Here’s a roundup of some of this week’s headlines from the High Performance Computing (HPC) sector:
NCSA and Cray advance Blue Waters. The Cray XE6 cabinets continue to be installed at the University of Illinois National Center for Supercomputing Applications (NCSA). With around 15 percent of the Blue Waters "Early Science System" in place select scientific teams are expected to begin research on the system in March. The NCSA Facebook page has photo galleries and updates of the Cray cabinet installations and updates. The NCSA recently formed a software development partnership with Adaptive Computing, a HPC workload management solution provider. "Adaptive Computing is taking advantage of a new partnership category for software developers," says Merle Giles, leader of NCSA's Private Sector Program. "We think these partnerships will help develop an important three-way dialogue among software developers, industrial end users, and large HPC providers like NCSA." File transfer service Globus Online was selected by NCSA for a file transfer solution to be used by Blue Waters users. NCSA awarded the Blue Waters project to Cray last November and last month the Blue Waters data center, the National Petascale Computing Facility (NPCF) earned a Gold-level certification under the LEED (Leadership in Energy and Environmental Design) rating program.
Texas Advanced Computing Center receives $10 million. The Texas Advanced Computing Center (TACC) has receeived a $10 million commitment from the O'Donnell Foundation to advance its data-intensive science capabilities. The funds will be used to support new data infrastructure plans for a high-performance, petascale data storage system that will be accessible to all of TACC's computing and visualization systems, and easily expandable to hundreds of petabytes in the coming years. Additionally TACC will host innovative Web-based and cloud computing services, including science portals and gateways that enable researchers around the world to use the university's research applications. TACC's Dell and Intel based Stampede supercomputer is expected to reach a peak performance of 10 petaflops when brought online early next year. "Having large amounts of accurate data enables us to make inferences, correlations and even predictions where theoretical foundations — mathematical governing equations and models — are not yet derived," said TACC Director Jay Boisseau. "Collecting digital data is increasingly cheap and easy. We need digital infrastructure that helps people manage it and make sense of it."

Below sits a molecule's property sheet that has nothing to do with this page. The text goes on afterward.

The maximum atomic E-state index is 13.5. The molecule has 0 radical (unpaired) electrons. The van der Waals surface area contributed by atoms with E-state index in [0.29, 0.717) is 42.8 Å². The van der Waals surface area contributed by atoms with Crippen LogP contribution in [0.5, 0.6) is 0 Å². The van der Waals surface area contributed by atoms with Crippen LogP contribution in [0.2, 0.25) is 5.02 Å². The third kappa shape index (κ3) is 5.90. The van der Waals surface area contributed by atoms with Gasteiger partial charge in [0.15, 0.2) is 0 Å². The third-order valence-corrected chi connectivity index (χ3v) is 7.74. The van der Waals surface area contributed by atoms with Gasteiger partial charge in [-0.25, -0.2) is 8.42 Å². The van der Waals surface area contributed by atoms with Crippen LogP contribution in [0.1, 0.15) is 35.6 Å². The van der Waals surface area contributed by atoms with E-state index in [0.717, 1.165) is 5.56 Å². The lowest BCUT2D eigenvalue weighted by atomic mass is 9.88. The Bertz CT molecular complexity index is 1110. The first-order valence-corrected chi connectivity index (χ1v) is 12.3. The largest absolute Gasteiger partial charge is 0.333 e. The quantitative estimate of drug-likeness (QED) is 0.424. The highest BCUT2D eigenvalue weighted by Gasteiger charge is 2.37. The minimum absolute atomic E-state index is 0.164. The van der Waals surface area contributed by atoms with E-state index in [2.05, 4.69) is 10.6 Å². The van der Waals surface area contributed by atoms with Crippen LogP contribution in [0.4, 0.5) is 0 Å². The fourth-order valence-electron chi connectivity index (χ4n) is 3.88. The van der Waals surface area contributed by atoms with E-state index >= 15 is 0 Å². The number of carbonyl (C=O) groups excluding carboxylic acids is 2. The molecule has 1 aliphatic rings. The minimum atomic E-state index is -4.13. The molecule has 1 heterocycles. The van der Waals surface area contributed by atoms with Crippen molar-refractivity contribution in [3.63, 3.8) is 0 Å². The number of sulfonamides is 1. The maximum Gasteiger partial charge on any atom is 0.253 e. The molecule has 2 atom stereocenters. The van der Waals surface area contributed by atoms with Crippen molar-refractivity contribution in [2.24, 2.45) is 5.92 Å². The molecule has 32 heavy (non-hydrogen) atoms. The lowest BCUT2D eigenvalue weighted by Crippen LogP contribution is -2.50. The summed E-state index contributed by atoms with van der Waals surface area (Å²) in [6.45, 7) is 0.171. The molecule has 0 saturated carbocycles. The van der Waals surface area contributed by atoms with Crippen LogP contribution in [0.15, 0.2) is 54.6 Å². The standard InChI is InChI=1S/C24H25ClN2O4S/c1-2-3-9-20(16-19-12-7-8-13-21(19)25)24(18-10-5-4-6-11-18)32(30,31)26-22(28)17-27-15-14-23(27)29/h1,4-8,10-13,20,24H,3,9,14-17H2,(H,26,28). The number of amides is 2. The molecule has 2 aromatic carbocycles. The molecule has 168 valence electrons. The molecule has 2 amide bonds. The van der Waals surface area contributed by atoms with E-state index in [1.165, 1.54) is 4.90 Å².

Cray expands in China. Cray announced it has formed a new wholly-owned subsidiary in China aimed at strengthening Cray's presence in China's growing High Performance Computing (HPC) marketplace. The company will use the Beijing based division to sell supercomputing systems and storage, training end-users and administrators, and provide customer support. "Cray believes the company needs to expand its supercomputing capability and expertise in the rapidly growing HPC field in China, and thus provide a strong, local presence to China's scientific community," said Andrew Wyatt, vice president, Cray Asia Pacific. "The country's HPC market is of rising importance, and establishing a new subsidiary in Beijing reconfirms our dedication to providing world-class supercomputing technologies to meet the growing needs of China's HPC users." Cray also recently announced the formation of a Big Data division within the company, focused exclusively on delivering solutions for the rapidly-growing, multi-billion dollar big data market. Investors.com recently had a very interesting feature article on Seymour Cray.